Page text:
There’s a classic quote from Librarian Jo Godwin on the topic of controversy: “A truly great library contains something in it to offend everyone.” It’s a powerful statement because it refers to the concept of intellectual freedom, and also acknowledges that it is often very difficult to come to any kind of consensus about what constitutes offensive material. A couple weeks ago, some PlayStation 2 titles from Rockstar Games were brought over to the PS4. Bully (2006) and Manhunt (2003) came into being while riding the crest of its company’s Grand Theft Auto wave, and each made an impact of its own. The latter in particular had an effect on me, as it is the first time in my life when I played a video game that actually offended me to the point where I had to put it down.
I’ve played hundreds of violent games before and since, but the specific level of glee it took in showing its kills for no apparent purpose other than titillation really put me off at the time.
Mainstream Media Mayhem
WTF Were They Thinking?
One common way that video games create controversy is when developers either make a boneheaded decision that undermines an otherwise quality game. Case in point, Resident Evil 5 is a really fun installment in the series that looks amazing and features some really outstanding set-pieces. It attracted controversy leading up to its release due to its portrayal of citizens of a fictional Central African country as a crazed mob. Capcom made some changes to appease those concerns (i.e. they made some of the crazed mob white), but ended up leaving in the section which featured villagers throwing spears at the player, which is kind of like putting out a fire by dropping napalm on it.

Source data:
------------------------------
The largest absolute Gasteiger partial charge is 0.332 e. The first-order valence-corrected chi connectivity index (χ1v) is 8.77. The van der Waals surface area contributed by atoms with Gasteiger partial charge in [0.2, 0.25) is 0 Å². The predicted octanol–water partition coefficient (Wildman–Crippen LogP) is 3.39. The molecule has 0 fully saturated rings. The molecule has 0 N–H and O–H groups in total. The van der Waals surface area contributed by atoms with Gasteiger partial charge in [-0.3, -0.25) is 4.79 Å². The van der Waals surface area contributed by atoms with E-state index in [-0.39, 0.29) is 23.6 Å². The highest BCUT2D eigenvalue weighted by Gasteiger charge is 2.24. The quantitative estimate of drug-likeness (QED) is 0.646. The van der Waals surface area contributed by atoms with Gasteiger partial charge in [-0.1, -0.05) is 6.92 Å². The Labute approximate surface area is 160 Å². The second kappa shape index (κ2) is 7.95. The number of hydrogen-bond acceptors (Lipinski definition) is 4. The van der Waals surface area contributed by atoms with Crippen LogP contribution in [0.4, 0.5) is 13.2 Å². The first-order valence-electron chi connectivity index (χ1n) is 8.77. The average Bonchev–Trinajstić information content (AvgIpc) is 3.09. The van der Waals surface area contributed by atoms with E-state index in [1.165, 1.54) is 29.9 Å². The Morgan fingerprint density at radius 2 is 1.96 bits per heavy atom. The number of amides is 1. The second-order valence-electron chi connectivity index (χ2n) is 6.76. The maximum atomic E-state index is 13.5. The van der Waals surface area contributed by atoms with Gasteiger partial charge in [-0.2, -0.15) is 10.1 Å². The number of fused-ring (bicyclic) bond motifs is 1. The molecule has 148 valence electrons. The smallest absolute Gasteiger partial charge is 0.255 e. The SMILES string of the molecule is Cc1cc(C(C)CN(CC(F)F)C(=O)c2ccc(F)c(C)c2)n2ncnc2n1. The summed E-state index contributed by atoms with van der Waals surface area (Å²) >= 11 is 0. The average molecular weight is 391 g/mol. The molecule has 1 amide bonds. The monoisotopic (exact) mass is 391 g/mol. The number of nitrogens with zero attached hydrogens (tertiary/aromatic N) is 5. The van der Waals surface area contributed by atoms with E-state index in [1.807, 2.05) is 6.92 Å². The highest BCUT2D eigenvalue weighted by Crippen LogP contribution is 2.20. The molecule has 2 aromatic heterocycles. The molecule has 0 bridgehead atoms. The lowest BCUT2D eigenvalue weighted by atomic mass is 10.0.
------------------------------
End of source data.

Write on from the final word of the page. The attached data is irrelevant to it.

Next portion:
Hello, It’s 2016
Another way that video games offend people is when they put forth attitudes that are no longer acceptable in modern mainstream society. This type of thing is sadly still pervasive in a lot of video game marketing and advertising, although developers and publishers are starting to change their tune.
In terms of actual games though, the poster child for this idea has to be Duke Nukem Forever. To be fair, if it had come out as-is in around 1999, it probably wouldn’t have been considered half as offensive as it was when it was finally released in 2011. Aside from the fact that the game was lackluster to say the least, its outdated and frankly gross treatment of women came across as a relic from a thankfully bygone era. Some have made half-hearted attempts at rationalizing DNF as ‘satire’, but even if that were true (it’s not, by the way), it serves less as a defense of the game and more as an acknowledgement that its developer and publisher don’t really understand what satire is.
When Offensive = Effective
It takes real skill to be able to unsettle an audience in a way that both serves the immediate story at hand and is able to resonate long after the initial shock wears off. There aren’t very many of those moments in video games that don’t either come across as gimmicky or dumb. One in particular that stands out for me is “No Russian” in Call of Duty: Modern Warfare 2.